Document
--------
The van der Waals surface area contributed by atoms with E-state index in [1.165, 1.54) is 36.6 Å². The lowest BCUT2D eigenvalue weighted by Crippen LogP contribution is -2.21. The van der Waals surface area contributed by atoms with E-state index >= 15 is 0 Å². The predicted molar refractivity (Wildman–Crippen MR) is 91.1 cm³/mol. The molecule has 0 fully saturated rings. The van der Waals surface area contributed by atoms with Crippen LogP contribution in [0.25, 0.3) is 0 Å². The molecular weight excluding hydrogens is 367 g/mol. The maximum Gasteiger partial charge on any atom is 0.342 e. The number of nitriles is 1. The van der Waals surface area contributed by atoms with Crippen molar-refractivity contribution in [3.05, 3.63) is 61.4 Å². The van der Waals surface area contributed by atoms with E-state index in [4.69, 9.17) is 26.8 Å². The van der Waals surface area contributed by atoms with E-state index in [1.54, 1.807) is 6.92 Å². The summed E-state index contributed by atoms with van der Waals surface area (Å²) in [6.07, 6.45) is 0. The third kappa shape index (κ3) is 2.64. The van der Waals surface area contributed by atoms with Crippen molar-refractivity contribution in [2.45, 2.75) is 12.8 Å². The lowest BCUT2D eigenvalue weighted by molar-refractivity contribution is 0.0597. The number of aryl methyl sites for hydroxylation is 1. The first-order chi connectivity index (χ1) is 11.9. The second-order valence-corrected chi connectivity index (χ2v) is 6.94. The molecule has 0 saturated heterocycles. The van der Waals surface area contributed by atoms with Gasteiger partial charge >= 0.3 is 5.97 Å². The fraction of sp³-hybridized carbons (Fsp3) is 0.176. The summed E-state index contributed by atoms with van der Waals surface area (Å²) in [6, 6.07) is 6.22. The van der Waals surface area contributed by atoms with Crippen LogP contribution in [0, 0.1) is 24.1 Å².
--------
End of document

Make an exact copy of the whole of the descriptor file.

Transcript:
The van der Waals surface area contributed by atoms with E-state index in [1.165, 1.54) is 36.6 Å². The lowest BCUT2D eigenvalue weighted by Crippen LogP contribution is -2.21. The van der Waals surface area contributed by atoms with E-state index >= 15 is 0 Å². The predicted molar refractivity (Wildman–Crippen MR) is 91.1 cm³/mol. The molecule has 0 fully saturated rings. The van der Waals surface area contributed by atoms with Crippen LogP contribution in [0.25, 0.3) is 0 Å². The molecular weight excluding hydrogens is 367 g/mol. The maximum Gasteiger partial charge on any atom is 0.342 e. The number of nitriles is 1. The van der Waals surface area contributed by atoms with Crippen molar-refractivity contribution in [3.05, 3.63) is 61.4 Å². The van der Waals surface area contributed by atoms with E-state index in [4.69, 9.17) is 26.8 Å². The van der Waals surface area contributed by atoms with E-state index in [1.54, 1.807) is 6.92 Å². The summed E-state index contributed by atoms with van der Waals surface area (Å²) in [6.07, 6.45) is 0. The third kappa shape index (κ3) is 2.64. The van der Waals surface area contributed by atoms with Crippen molar-refractivity contribution in [2.45, 2.75) is 12.8 Å². The lowest BCUT2D eigenvalue weighted by molar-refractivity contribution is 0.0597. The number of aryl methyl sites for hydroxylation is 1. The first-order chi connectivity index (χ1) is 11.9. The second-order valence-corrected chi connectivity index (χ2v) is 6.94. The molecule has 0 saturated heterocycles. The van der Waals surface area contributed by atoms with Gasteiger partial charge >= 0.3 is 5.97 Å². The fraction of sp³-hybridized carbons (Fsp3) is 0.176. The summed E-state index contributed by atoms with van der Waals surface area (Å²) in [6, 6.07) is 6.22. The van der Waals surface area contributed by atoms with Crippen LogP contribution in [0, 0.1) is 24.1 Å².